Pandemic has opened doors for telehealth, but security concerns could narrow the space

More than half of Americans, 54%, have seen doctors remotely during the COVID crisis. However, some 48% might not touch telehealth again if their data were to get hacked during a telehealth-related breach.

And that’s despite overall high confidence in the technology: Absent such a negative event, nearly three-quarters of the crowd, 73%, plan to continue using telehealth after the pandemic subsides.

The findings are from 5,005 individuals who responded to a survey conducted by the cybersecurity firm CynergisTek.

The project also found:

  • 79% of male respondents who have used a telehealth solution during the COVID-19 pandemic say they’ll continue using them post-COVID, compared to 67% of females.
  • 81% of Millennials and 79% of Gen Xers say they’re likely to continue using telehealth long-term.
  • 41% of Baby Boomers and 59% of their parents in the Silent Generation say they wouldn’t consider using a telehealth solution for any of several procedure types described in the survey.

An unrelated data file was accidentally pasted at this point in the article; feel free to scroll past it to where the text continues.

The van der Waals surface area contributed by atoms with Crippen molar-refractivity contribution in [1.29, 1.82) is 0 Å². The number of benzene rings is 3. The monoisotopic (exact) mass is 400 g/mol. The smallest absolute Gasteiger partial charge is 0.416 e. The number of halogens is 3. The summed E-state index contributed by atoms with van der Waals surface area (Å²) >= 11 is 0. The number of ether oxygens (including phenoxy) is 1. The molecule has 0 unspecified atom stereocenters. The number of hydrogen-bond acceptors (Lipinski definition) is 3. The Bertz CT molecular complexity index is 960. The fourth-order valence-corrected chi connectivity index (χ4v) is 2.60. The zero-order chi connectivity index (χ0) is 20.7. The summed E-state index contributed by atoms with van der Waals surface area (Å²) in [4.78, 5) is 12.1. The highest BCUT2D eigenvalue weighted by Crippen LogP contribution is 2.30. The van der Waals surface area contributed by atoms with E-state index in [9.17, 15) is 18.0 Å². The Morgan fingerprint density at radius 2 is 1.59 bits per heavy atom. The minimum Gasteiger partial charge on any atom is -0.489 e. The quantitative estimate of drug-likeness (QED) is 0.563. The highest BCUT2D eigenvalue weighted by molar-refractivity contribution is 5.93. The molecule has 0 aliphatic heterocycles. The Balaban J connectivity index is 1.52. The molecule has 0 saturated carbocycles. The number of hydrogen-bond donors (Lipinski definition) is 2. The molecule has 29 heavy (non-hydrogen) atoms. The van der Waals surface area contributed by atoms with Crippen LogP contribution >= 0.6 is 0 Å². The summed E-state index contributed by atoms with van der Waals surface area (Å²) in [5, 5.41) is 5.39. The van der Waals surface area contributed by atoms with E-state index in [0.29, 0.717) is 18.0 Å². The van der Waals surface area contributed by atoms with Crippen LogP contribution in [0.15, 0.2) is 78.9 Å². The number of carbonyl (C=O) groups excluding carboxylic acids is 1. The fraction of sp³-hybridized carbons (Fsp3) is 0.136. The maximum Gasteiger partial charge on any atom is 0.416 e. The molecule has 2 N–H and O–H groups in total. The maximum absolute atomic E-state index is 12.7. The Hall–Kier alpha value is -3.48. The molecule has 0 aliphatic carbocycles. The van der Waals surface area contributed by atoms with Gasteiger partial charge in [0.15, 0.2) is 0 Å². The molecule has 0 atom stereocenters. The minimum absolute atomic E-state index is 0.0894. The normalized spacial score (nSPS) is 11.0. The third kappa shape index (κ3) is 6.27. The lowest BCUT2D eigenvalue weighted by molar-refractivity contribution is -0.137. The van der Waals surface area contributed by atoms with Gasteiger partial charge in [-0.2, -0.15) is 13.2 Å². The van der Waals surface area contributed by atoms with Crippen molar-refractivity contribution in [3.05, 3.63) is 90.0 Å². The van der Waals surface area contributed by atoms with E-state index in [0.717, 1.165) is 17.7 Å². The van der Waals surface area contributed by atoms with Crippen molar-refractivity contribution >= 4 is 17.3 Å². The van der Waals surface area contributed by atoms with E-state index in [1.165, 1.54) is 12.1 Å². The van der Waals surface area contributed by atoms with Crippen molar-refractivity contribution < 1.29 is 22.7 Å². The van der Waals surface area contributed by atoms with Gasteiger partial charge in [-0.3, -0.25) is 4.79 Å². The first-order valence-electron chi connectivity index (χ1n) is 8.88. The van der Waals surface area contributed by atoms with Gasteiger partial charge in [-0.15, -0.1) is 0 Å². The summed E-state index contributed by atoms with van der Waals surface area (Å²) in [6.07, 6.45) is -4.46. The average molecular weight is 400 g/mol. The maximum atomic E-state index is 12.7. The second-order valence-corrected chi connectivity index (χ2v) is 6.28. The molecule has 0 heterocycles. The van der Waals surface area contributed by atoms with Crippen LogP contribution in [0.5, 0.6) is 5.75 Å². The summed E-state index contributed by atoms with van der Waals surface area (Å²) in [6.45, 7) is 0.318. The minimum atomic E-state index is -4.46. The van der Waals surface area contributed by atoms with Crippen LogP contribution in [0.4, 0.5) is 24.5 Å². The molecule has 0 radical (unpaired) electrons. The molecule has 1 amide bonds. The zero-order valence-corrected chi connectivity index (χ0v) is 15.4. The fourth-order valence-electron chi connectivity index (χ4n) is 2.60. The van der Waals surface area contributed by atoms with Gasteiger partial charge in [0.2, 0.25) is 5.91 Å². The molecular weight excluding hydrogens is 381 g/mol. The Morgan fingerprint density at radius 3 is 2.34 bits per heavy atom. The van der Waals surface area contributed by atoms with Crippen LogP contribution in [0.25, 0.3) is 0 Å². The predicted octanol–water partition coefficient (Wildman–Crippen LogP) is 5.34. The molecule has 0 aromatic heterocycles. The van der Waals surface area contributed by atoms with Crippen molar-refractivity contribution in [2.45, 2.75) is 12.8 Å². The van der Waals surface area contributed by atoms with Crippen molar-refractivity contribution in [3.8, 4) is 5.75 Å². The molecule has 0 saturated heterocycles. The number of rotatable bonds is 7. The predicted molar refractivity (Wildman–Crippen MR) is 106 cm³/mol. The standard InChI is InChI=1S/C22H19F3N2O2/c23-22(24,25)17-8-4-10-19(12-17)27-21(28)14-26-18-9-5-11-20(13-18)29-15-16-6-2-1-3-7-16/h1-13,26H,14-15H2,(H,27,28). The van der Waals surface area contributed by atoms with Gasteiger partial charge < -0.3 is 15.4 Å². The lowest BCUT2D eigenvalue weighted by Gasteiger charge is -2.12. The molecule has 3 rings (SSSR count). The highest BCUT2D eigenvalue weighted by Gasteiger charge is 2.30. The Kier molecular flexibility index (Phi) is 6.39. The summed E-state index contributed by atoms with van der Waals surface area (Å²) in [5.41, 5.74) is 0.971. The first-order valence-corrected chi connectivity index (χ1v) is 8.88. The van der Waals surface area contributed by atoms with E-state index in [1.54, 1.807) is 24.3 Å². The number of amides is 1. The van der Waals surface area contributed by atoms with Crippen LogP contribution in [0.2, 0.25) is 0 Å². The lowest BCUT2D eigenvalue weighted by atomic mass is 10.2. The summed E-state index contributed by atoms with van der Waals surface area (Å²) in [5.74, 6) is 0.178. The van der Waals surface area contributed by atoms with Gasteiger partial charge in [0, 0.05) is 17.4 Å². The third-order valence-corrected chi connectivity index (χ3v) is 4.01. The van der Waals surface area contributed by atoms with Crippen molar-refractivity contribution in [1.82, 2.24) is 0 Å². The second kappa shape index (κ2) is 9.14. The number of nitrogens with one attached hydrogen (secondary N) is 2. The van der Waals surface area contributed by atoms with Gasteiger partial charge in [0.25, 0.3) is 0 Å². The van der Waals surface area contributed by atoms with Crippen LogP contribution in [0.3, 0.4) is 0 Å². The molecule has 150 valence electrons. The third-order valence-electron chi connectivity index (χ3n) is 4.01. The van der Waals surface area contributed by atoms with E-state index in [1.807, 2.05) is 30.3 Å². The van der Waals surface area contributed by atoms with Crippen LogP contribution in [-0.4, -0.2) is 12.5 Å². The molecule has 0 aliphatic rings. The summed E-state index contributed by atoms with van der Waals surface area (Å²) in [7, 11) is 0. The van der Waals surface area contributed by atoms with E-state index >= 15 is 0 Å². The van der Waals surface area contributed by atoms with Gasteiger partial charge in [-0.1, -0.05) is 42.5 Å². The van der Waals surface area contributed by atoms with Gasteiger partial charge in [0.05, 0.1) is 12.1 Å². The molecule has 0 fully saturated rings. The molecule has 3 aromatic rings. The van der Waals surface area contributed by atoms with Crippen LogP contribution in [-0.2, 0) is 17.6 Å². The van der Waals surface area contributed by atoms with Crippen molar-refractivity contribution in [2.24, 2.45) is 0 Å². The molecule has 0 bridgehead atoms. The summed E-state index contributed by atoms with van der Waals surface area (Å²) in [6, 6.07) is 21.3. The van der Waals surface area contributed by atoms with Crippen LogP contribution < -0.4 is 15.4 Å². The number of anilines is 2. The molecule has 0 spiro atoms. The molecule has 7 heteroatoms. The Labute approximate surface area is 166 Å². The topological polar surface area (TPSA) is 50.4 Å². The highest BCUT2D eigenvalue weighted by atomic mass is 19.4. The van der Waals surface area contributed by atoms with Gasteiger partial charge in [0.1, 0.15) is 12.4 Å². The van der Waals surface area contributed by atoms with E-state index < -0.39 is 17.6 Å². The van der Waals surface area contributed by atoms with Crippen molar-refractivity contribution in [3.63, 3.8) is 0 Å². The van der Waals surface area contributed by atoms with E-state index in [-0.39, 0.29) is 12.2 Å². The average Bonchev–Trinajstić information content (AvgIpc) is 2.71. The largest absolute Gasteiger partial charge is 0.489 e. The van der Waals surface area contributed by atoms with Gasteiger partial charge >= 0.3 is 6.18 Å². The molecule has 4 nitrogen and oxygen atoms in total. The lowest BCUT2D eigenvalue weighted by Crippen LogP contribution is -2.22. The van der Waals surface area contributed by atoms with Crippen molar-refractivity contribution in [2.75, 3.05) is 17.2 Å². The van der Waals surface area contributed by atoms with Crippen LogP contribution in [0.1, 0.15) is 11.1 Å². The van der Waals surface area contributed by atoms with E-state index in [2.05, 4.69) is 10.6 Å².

In a press release sent by CynergisTek, Russell Branzell, president and CEO of the College of Healthcare Information Management Executives, says the findings show how the pandemic pushed many consumers into accepting telehealth “almost overnight.”

Security risks inherent to digital health bring risks along with the opportunities suggested by the survey, Branzell adds, noting that the risks are manageable.

“It is important for healthcare providers to take data privacy and security seriously in order to ensure that digital health platforms like telehealth remain an essential part of the future of patient care,” Branzell says.

Click here for more about and from the survey.